CHIROPRACTOR ... an doctor who has taken special training and certification in a system of therapy based on the theory that a person's health is determined by the condition of his spinal column and nervous system. Treatment usually involves manipulation of the spine, physiotherapy and diet.
     CLINICAL NEUROPSYCHOLOGIST ... a psychologist with special skills who evaluates the mental functions of the brain —including brain injury — and plans training programs to assist the patient to return to normal functioning .
     CLINICAL PSYCHOLOGIST ...  a psychologist who tests and counsels patients with mental and emotional problems. 
     FAMILY THERAPY ...  for people whose problems are primarily experienced in relation to other family members (spouse, children or parents), family therapy is particularly appropriate. In family therapy no person is seen as having the problem; rather the system is seen as operating in a dysfunctional way. Family therapists typically prefer to treat problems as system ones. But this mode is not perfect for people with family members who are seen as problematic, but who refuse to cooperate in therapy to achieve understanding and resolution.
     GESTALT THERAPY ...  is a prime example of the more emotive or active methods of treatment. Fritz Perls, who developed gestalt therapy, was especially critical of analytic approaches that he thought could lead to talking about feelings rather than having and expressing them. He developed an approach which assists people in getting a deeper experience with their emotions. They may or may not end up understanding them, but they can better feel and express them. This approach is particularly effective with people who have no trouble talking about or analyzing their emotions (some seemingly endless), but for whom understanding seems to do nothing. 
     GESTALT THERAPY ...  is a prime example of the more emotive or active methods of treatment. Fritz Perls, who developed gestalt therapy, was especially critical of analytic approaches that he thought could lead to talking about feelings rather than having and expressing them. He developed an approach which assists people in getting a deeper experience with their emotions. They may or may not end up understanding them, but they can better feel and express them. This approach is particularly effective with people who have no trouble talking about or analyzing their emotions (some seemingly endless), but for whom understanding seems to do nothing.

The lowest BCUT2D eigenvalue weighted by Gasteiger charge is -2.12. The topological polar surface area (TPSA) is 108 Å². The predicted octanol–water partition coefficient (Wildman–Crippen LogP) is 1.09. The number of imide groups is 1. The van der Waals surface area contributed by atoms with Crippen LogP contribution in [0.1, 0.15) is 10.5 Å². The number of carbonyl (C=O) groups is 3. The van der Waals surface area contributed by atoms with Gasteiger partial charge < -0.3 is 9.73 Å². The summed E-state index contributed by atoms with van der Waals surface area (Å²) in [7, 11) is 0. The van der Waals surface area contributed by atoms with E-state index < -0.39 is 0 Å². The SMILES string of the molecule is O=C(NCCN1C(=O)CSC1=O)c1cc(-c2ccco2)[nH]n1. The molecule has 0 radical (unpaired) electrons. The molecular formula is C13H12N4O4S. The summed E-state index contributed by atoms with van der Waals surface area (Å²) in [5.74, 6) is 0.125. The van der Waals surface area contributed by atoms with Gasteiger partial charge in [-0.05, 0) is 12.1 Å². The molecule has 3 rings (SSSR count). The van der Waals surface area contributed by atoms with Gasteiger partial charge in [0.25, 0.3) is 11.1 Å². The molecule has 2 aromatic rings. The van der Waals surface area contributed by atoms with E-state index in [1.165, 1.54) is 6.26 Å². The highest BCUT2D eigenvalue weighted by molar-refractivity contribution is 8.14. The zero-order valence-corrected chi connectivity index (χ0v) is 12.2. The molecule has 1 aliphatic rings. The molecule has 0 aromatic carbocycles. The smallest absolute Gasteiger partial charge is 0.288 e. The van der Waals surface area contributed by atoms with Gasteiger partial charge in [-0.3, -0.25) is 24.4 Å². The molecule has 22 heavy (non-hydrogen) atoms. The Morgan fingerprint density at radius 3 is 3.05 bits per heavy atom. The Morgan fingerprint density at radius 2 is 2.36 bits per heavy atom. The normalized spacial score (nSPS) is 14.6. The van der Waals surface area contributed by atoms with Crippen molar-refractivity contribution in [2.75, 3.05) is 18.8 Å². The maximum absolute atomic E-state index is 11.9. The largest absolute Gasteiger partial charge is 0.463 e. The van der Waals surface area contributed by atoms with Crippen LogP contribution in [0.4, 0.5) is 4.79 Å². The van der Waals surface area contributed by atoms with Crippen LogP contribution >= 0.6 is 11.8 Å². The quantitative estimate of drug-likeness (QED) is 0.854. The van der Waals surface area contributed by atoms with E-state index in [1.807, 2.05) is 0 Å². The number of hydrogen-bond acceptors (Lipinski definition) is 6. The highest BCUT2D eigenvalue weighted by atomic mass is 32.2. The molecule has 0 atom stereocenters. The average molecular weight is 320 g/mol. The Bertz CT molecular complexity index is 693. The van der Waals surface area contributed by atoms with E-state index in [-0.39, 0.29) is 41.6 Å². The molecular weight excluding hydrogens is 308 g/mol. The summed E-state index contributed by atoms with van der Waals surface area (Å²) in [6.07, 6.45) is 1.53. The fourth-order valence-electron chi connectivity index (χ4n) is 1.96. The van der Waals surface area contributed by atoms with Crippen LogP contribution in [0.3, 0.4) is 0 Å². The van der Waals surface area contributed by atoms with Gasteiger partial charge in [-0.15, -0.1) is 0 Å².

GROUP THERAPY ...  virtually all schools of therapy have now been applied in both one-to-one and group therapy settings. Group therapy is valuable because the therapist and the patient work with others to relate what a person is doing, and because an individual is able to obtain reactions and input not only from a paid professional but from peers. Group therapy is less appropriate for those who experience debilitating anxiety in front of others or who refuse to accept as valuable any feedback that is not from a therapist. It is also difficult for those who, for emotional or psychological reasons, are unable to maintain a contact with reality in relating to other people.
     INSIGHT ORIENTED THERAPIES ...  of which Gestalt and psychodrama are prime examples, are not for the anti verbal. If someone does not want to deal with his feelings and their motivations at the verbal level, he should avoid these approaches. They are highly desirable, however, for people who have difficulty understanding their actions and talking about what they feel, even though they want to.

     People who experience anxiety, insecurity or shyness, and who resist letting others know their feelings are prime candidates for the so-called talking therapies. So, too, are people who have debilitating feelings or problems and can't understand why they can't seem to do anything about them. In these approaches people can move into talking about feelings at their own pace. They also begin to see how their feelings and problems get perpetuated by themselves in ways and for reasons that they are unaware of. 

      NEUROLOGIST ...  a doctor who specializes in diseases of the brain, nerves and muscles.
     NATUROPATH ...  a doctor who practices a system of therapeutic treatment based on the belief that illness can be healed by natural processes of the body aided by natural foods, light, warmth, fresh air, massage, regular exercise and avoidance of medication.
     NEUROPSYCHIATRIST ...  a psychiatrist (a medical doctor with special training in psychology) who has additional skills in the area of brain injury and how it relates to behavior. 
     NEUROPSYCHOLOGIST ...  a psychologist (holds a Ph.D.) who has special skills in the area of brain injury and how it relates to behavior. also see: http://www.neuro.mcg.edu/np/NPfaq.htm
     NEUROSURGEON ...  a medical doctor who is trained to care for a variety of brain problems, and to perform brain surgery if it becomes necessary. A neurosurgeon is primarily concerned with coordinating the medical treatment, and deciding whether or not there is a need for surgery. 
     OCCUPATIONAL THERAPIST ...  a specially trained and certified person who specializes in helping people who are limited by physical, or mental injury, and/or illness to prevent further disability, maintain health, and return to gainful employment and maximum independence. They carry out therapies prescribed by a medical doctor. OTs  focus on three main "performance" areas of an individual's life: 1. Self Care, 2. Leisure interests and activities, and Work and School.  Our goal is to fit the therapy to the client's stated goals and needs.